A deeper understanding of innate/acquired resistance to the different TKIs already available for clinical use and the development of new effective treatment strategies to overcome it, represent a current area of intense investigation and has been extensively debated within different papers published in the series.

Since we are now moving towards genomic-driven therapeutic sequences in order to identify the best candidate to tailored strategies (12), a non-invasive detection/monitoring of genomic alterations through circulating tumor DNA/RNA analysis is emerging as a reasonable approach to guide treatment decision during the disease course. Two different specific papers will discuss current evidence and technical issue related to both tissue and plasma genotyping methods for detecting oncogenic rearrangements in NSCLC patients. Finally the role of immune-checkpoint inhibitors in the treatment algorithm of fusion driven metastatic NSCLC, the potential application of targeted therapies in the early stage setting, as well as the future perspectives emerging from pre-clinical models, have been specifically discussed in dedicated literature reviews.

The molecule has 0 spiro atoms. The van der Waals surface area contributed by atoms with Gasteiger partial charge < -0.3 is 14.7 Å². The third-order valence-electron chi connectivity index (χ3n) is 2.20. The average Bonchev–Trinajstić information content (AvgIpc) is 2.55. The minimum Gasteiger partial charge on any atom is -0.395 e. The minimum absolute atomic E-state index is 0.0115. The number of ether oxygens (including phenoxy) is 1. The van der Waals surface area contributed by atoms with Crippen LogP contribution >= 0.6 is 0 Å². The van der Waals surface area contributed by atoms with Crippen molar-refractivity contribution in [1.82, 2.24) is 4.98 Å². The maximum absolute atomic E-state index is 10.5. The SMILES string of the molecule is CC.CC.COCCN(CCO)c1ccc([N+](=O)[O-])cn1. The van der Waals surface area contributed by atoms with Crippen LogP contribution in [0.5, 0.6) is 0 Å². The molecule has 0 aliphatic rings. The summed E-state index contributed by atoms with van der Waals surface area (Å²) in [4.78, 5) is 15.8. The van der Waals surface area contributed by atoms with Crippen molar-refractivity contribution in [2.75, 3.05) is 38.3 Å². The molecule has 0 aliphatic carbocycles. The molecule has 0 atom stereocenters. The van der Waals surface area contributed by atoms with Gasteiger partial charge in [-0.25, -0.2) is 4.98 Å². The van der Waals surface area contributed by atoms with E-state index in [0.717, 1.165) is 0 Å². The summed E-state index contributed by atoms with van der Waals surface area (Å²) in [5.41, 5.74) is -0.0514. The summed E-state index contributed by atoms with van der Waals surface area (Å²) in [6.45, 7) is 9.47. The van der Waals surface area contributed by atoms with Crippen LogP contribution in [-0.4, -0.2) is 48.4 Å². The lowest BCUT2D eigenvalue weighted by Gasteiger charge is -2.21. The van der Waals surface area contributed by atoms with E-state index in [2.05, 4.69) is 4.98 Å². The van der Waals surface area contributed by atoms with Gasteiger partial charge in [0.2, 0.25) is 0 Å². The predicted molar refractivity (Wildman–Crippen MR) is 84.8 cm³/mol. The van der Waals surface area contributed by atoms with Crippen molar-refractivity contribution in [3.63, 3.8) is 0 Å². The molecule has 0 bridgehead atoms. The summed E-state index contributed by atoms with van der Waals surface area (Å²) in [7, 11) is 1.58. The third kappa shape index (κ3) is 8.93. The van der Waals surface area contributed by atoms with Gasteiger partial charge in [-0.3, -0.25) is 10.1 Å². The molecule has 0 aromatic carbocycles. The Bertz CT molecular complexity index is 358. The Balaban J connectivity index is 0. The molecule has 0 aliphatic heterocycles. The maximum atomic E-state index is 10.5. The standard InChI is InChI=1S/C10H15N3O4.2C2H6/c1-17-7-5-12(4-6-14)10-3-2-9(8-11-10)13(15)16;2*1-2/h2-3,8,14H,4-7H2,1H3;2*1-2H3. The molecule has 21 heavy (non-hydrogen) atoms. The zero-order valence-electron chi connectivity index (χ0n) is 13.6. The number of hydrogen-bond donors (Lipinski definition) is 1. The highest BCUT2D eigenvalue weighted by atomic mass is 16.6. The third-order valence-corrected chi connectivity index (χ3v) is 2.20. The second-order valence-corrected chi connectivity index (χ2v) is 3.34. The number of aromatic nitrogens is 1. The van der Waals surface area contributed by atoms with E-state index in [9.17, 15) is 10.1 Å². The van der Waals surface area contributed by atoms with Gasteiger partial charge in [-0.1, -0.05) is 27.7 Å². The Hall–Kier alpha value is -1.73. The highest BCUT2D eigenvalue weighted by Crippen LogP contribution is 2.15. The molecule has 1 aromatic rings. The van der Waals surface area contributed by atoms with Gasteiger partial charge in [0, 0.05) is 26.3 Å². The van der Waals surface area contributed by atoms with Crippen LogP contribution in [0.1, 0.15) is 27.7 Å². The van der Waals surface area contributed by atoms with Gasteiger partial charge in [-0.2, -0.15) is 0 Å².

In conclusion the series “Looking for chimeras in NSCLC: Widen Therapeutic Options Targeting Oncogenic Fusions” addresses the most relevant questions related to the clinical management of NSCLC patients harboring oncogenic rearrangements, reporting an updated and detailed overview of current available evidence and providing critical discussions by key experts in the field.


Acknowledgments

Funding: None.


Footnote

Provenance and Peer Review: This article was commissioned by the editorial office, Translational Lung Cancer Research for the series “Looking for Chimeras in NSCLC: Widen Therapeutic Options Targeting Oncogenic Fusions”. The article did not undergo external peer review.